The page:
Out Thursday, October 26th, is “Police Diaries,” a new book by Police drummer Stewart Copeland. The coffee-table style book is drawn from Copeland's personal pocket diary entries between 1976-1979, during the earliest days of the Police and a time he was serving as the band's manager as well as its drummer.
The book is filled out with some additional background comedy and photos of the diary pages and of himself and bandmates Sting and Andy Summers at the time. Copeland tells us that he's happy to give fans some insight into what he calls “the starving years” of the Police, before the band began scoring its first hit singles:
“The hungry part was the interesting part, when we were stumbling around London trying to get a break. And the miracle that is revealed in those diaries is that Sting stuck it out and Andy joined in.” :14 OC: And Andy joined in.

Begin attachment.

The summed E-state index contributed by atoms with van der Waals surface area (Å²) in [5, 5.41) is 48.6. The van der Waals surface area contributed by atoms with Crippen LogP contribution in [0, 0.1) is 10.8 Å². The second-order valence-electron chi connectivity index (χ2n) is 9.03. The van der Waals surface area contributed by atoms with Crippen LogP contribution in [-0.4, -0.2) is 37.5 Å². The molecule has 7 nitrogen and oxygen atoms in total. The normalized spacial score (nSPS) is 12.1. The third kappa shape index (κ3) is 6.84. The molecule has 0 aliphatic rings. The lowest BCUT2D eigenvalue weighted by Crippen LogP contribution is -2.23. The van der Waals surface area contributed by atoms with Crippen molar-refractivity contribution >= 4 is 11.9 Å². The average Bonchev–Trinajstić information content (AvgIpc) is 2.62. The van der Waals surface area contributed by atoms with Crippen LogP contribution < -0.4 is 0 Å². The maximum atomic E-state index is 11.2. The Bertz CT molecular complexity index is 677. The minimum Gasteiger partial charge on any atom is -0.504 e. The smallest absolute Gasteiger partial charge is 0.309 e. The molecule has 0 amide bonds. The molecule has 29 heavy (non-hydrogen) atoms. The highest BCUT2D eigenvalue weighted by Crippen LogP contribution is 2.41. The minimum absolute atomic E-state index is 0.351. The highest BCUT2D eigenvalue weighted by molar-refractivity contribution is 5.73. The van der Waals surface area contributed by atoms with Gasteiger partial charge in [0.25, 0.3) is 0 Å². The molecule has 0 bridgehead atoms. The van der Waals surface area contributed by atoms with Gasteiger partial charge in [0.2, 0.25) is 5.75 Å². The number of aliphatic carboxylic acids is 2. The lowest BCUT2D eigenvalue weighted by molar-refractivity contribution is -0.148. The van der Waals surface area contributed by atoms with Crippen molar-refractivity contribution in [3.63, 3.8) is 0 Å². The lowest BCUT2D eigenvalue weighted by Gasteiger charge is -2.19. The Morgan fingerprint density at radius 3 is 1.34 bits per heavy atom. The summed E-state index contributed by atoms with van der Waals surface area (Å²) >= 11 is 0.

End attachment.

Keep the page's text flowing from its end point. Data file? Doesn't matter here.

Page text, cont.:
The Police, of course, went on to sell more than 75 million albums worldwide and have a rash of hits such as “Roxanne,” “Message In a Bottle,” “Every Little Things She Does is Magic,” “Every Breath You Take,” “King of Pain” and more.
The group also won five Grammy Awards between 1981-84 and was inducted into the Rock and Roll Hall of Fame in 2003.
The Police stopped during 1984 without formally breaking up. The trio reunited for the Amnesty International: A Conspiracy of Hope tour in 1986 and a full-scale reunion tour during 2007-2008. It has not worked together since.
Copeland recently created orchestral arrangements of the band's songs that he released on album, “The Police Deranged for Orchestra,” last year. This year he collaborated with Indian musician Rickey Kej on another reinvention of the band's material, “Police Beyond Borders.”